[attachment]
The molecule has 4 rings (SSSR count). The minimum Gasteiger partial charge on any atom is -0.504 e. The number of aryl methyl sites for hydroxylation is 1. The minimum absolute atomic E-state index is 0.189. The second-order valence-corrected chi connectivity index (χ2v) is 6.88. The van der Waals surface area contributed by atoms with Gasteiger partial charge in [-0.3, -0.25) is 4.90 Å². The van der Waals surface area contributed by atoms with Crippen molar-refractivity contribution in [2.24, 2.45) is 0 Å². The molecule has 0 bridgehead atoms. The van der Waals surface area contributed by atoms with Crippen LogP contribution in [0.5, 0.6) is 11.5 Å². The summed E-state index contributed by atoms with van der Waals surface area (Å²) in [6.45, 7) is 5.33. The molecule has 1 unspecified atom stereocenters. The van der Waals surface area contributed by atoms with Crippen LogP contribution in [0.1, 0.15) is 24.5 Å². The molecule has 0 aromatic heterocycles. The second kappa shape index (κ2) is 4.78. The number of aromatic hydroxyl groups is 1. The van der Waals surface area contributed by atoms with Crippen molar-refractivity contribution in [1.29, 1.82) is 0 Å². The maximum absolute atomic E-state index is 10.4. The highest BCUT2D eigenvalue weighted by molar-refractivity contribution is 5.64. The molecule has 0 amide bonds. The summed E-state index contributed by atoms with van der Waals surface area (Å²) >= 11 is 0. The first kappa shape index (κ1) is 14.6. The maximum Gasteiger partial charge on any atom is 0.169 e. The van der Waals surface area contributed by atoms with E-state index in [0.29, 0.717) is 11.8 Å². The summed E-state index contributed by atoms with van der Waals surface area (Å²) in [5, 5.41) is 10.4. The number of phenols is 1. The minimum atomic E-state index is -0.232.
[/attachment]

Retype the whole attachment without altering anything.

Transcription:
The molecule has 4 rings (SSSR count). The minimum Gasteiger partial charge on any atom is -0.504 e. The number of aryl methyl sites for hydroxylation is 1. The minimum absolute atomic E-state index is 0.189. The second-order valence-corrected chi connectivity index (χ2v) is 6.88. The van der Waals surface area contributed by atoms with Gasteiger partial charge in [-0.3, -0.25) is 4.90 Å². The van der Waals surface area contributed by atoms with Crippen molar-refractivity contribution in [2.24, 2.45) is 0 Å². The molecule has 0 bridgehead atoms. The van der Waals surface area contributed by atoms with Crippen LogP contribution in [0.5, 0.6) is 11.5 Å². The summed E-state index contributed by atoms with van der Waals surface area (Å²) in [6.45, 7) is 5.33. The molecule has 1 unspecified atom stereocenters. The van der Waals surface area contributed by atoms with Crippen LogP contribution in [0.1, 0.15) is 24.5 Å². The molecule has 0 aromatic heterocycles. The second kappa shape index (κ2) is 4.78. The number of aromatic hydroxyl groups is 1. The van der Waals surface area contributed by atoms with Crippen molar-refractivity contribution in [1.29, 1.82) is 0 Å². The maximum absolute atomic E-state index is 10.4. The highest BCUT2D eigenvalue weighted by molar-refractivity contribution is 5.64. The molecule has 0 amide bonds. The summed E-state index contributed by atoms with van der Waals surface area (Å²) >= 11 is 0. The first kappa shape index (κ1) is 14.6. The maximum Gasteiger partial charge on any atom is 0.169 e. The van der Waals surface area contributed by atoms with E-state index in [0.29, 0.717) is 11.8 Å². The summed E-state index contributed by atoms with van der Waals surface area (Å²) in [5, 5.41) is 10.4. The number of phenols is 1. The minimum atomic E-state index is -0.232.